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Louisville Worst City in Nation for Fall Allergies

Louisville Worst City in Nation for Fall Allergies

Hurricane Isaac and other environmental factors make season worse this year

October 11th, 2012 by Mark Huffman of ConsumerAffairs in News

Autumn has arrived with pumpkins, apples and brightly colored leaves. But for millions of Americans, unfortunately, it also brings sneezing and runny noses.

And just where are fall allergies the worst? The Asthma and Allergy Foundation of America (AAFA) says Louisville, KY, tops the list of U.S. cities with the worst fall allergy conditions.

Rounding out the top five are Wichita, KS; Knoxville, TN; Jackson, MS; and McAllen, TX.

"The warm temperatures and longer seasons have created the perfect environment for seasonal allergies, causing pollen counts to soar this fall season," said James Sublett, MD, a Louisville allergist and chair of the American College of Allergy, Asthma and Immunology (ACAAI) Indoor Environment Committee. "The fall allergy season peaked in September and is expected to linger until November."

Environmental factors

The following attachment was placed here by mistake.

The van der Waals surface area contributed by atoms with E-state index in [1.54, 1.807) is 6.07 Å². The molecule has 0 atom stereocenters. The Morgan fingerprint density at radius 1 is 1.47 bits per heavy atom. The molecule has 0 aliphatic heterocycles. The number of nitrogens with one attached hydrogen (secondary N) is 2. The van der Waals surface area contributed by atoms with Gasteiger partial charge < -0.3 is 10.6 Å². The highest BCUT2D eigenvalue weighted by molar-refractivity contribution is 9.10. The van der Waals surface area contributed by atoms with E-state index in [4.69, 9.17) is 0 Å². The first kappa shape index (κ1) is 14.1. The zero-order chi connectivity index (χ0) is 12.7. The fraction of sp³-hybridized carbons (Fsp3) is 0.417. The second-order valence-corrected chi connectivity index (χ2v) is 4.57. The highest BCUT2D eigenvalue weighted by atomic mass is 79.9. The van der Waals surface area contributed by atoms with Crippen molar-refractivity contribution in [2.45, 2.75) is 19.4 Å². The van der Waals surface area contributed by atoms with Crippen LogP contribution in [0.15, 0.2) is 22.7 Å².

Sublett says other environmental factors, such as Hurricane Isaac, caused some cities to be worse for allergies this year than others.

An estimated 40 million Americans suffer with seasonal allergies. Allergic rhinitis -- also called nasal allergies, seasonal allergies or hay fever -- is among the most common chronic diseases for children and adults, affecting more than 12 percent of the U.S. population. The primary fall allergy trigger -- ragweed pollen -- causes itchy runny nose, nasal congestion, repeated sneezing, watery eyes, inflamed sinuses and, in severe cases, difficulty breathing. It can be more problematic if you also have asthma.

"Everyone seems to be feeling allergies these days and fall is the most common allergy season after spring," said Dr. Beth Corn, a Board Certified Allergist in New York City and a member of ACAAI. "No matter if it's men, women or children, in the city, suburbs or the country, allergies don't discriminate."


Despite being worse in fall and spring, allergies can affect people all year round. Here are a few tips for reducing the impact of seasonal allergies:

Keep windows and doors closed to prevent pollen from blowing into the house.

Control dust mites on the bed. Look for a Certified asthma & allergy friendly mattress and wash sheets weekly in hot water to kill mites and their eggs.

Use a quality vacuum that has a high-efficiency filter weekly to keep indoor allergens to a minimum.

Change the air filter in your furnace regularly. Filters can trap lots of dust and allergens, so replace them every 30-90 days. Look for Certified asthma & allergy friendly filters.

Reduce the presence of mold by decreasing moisture around the house, keeping humidity below 50 percent and clearing the yard of damp firewood and leaves.